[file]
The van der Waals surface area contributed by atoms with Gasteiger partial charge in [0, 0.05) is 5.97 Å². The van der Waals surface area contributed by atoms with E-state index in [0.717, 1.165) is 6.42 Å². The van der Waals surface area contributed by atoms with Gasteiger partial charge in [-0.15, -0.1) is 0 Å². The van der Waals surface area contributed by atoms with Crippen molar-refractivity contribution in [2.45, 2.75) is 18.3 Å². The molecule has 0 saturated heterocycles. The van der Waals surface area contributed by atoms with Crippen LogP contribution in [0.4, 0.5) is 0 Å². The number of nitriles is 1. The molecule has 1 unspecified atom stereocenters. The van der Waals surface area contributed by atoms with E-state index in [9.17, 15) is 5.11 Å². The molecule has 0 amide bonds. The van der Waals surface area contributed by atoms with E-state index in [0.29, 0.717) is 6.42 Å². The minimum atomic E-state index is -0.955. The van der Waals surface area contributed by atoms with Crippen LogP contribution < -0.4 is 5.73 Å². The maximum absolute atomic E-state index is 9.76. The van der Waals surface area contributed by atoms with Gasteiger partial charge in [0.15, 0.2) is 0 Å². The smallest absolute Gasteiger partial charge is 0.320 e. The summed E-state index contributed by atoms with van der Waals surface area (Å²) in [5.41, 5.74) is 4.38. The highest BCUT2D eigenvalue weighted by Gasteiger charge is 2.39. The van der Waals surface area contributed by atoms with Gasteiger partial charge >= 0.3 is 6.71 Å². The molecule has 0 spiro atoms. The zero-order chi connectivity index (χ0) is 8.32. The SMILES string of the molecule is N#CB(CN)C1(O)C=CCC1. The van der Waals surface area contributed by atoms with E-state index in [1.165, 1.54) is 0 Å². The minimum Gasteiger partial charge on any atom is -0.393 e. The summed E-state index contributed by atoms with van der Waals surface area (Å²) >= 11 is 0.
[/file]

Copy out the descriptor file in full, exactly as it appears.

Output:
The van der Waals surface area contributed by atoms with Gasteiger partial charge in [0, 0.05) is 5.97 Å². The van der Waals surface area contributed by atoms with E-state index in [0.717, 1.165) is 6.42 Å². The van der Waals surface area contributed by atoms with Gasteiger partial charge in [-0.15, -0.1) is 0 Å². The van der Waals surface area contributed by atoms with Crippen molar-refractivity contribution in [2.45, 2.75) is 18.3 Å². The molecule has 0 saturated heterocycles. The van der Waals surface area contributed by atoms with Crippen LogP contribution in [0.4, 0.5) is 0 Å². The number of nitriles is 1. The molecule has 1 unspecified atom stereocenters. The van der Waals surface area contributed by atoms with E-state index in [9.17, 15) is 5.11 Å². The molecule has 0 amide bonds. The van der Waals surface area contributed by atoms with E-state index in [0.29, 0.717) is 6.42 Å². The minimum atomic E-state index is -0.955. The van der Waals surface area contributed by atoms with Crippen LogP contribution < -0.4 is 5.73 Å². The maximum absolute atomic E-state index is 9.76. The van der Waals surface area contributed by atoms with Gasteiger partial charge in [0.15, 0.2) is 0 Å². The smallest absolute Gasteiger partial charge is 0.320 e. The summed E-state index contributed by atoms with van der Waals surface area (Å²) in [5.41, 5.74) is 4.38. The highest BCUT2D eigenvalue weighted by Gasteiger charge is 2.39. The van der Waals surface area contributed by atoms with Gasteiger partial charge >= 0.3 is 6.71 Å². The molecule has 0 spiro atoms. The zero-order chi connectivity index (χ0) is 8.32. The SMILES string of the molecule is N#CB(CN)C1(O)C=CCC1. The van der Waals surface area contributed by atoms with E-state index in [1.165, 1.54) is 0 Å². The minimum Gasteiger partial charge on any atom is -0.393 e. The summed E-state index contributed by atoms with van der Waals surface area (Å²) >= 11 is 0.